Biotechnology to the rescue of Brussels sprouts
From Brussels, China or Milan. "Surnames" aside, cabbages are grown nowadays all over the world. Like them, many other plants from the Brassicaceae family such as cauliflower, broccoli, cabbage and even mustard... yes, strange as it may seem and though their tastes are very different, a Brussels sprout and a mustard seed belong to the same family...have a common enemy. The enemy is white rust, or at least one kind of white rust. Specifically, cabbages are threatened by a disease caused by a pathogen called Albugo candida, which acts exactly like a fungus, though it is not actually a fungus. That is to say, it spreads under the right conditions of humidity and temperature and eats up the nutrients of the plants it attacks.
Though not lethal, the disease is fairly common and can be identified by the appearance of white pustules on the plant's leaves that change color until they turn brown, damaging the affected part until it is no longer edible. The similarities it shares with fungi has facilitated the use of treatments for white rust being modeled on fungicides. Nevertheless, the need to find long-term solutions in order to curb low harvest yields has the international scientific community hard at work.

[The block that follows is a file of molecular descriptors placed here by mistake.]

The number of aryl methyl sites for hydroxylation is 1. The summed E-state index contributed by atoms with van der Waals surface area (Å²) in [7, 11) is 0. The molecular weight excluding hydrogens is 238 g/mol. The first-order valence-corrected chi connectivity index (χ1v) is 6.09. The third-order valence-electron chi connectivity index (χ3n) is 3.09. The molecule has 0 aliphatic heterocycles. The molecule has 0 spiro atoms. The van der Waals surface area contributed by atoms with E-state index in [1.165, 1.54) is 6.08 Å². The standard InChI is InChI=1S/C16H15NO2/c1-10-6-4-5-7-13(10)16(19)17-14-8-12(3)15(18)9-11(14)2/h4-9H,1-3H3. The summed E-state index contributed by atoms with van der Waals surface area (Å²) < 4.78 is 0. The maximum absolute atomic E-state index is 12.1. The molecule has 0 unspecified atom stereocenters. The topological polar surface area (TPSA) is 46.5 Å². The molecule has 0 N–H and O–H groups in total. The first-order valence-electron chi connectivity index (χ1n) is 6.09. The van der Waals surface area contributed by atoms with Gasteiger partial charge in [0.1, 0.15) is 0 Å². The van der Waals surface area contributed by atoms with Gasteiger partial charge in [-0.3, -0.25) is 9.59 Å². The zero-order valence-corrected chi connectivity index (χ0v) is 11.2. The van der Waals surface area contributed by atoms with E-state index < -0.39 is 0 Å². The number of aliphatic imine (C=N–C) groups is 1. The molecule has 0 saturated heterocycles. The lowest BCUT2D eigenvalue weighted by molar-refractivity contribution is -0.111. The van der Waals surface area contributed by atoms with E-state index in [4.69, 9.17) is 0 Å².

Today, the journal Proceedings of the National Academy of Sciences (PNAS) has published the work of a team made up of researchers from eight European universities and research centers headed by Sainsbury Laboratory in Norwich, the U.K. Among these researchers is Amey Redkar, a researcher from the Genetics Department at the University of Cordoba. This research team has been able to identify multiple genes that are resistant to Albugo cándida. These genes are nucleotide-binding leucine-rich repeats (also known as NLR) and they have been identified by means of a plant model commonly used in plant biotechnology laboratories: Arabidopsis thaliana, which allows for extrapolating results to other crops. In fact, identifying these genes that become resistant to white rust allows for designing new genetic improvement strategies for different cultivated plant species.
This is a new accomplishment in basic research with clear biotechnological applications. The research team, to which Amey Redkar belongs and the one University of Cordoba Genetics Professor Antonio Di Pietro heads, specializes in this line of work. Specifically, Redkar is part of the Foundation project, funded by the European Union's Marie Sklodowska-Curie Actions program. This program aims to study the infection mechanisms of Fusarium oxysporum, an important fungus pathogen that causes vascular wilt in over a hundred crop species, including tomatoes and bananas. In particular, the University of Cordoba team aims to identify new infection mechanisms that will serve as targets in order to reduce the harm caused by this pathogenic species.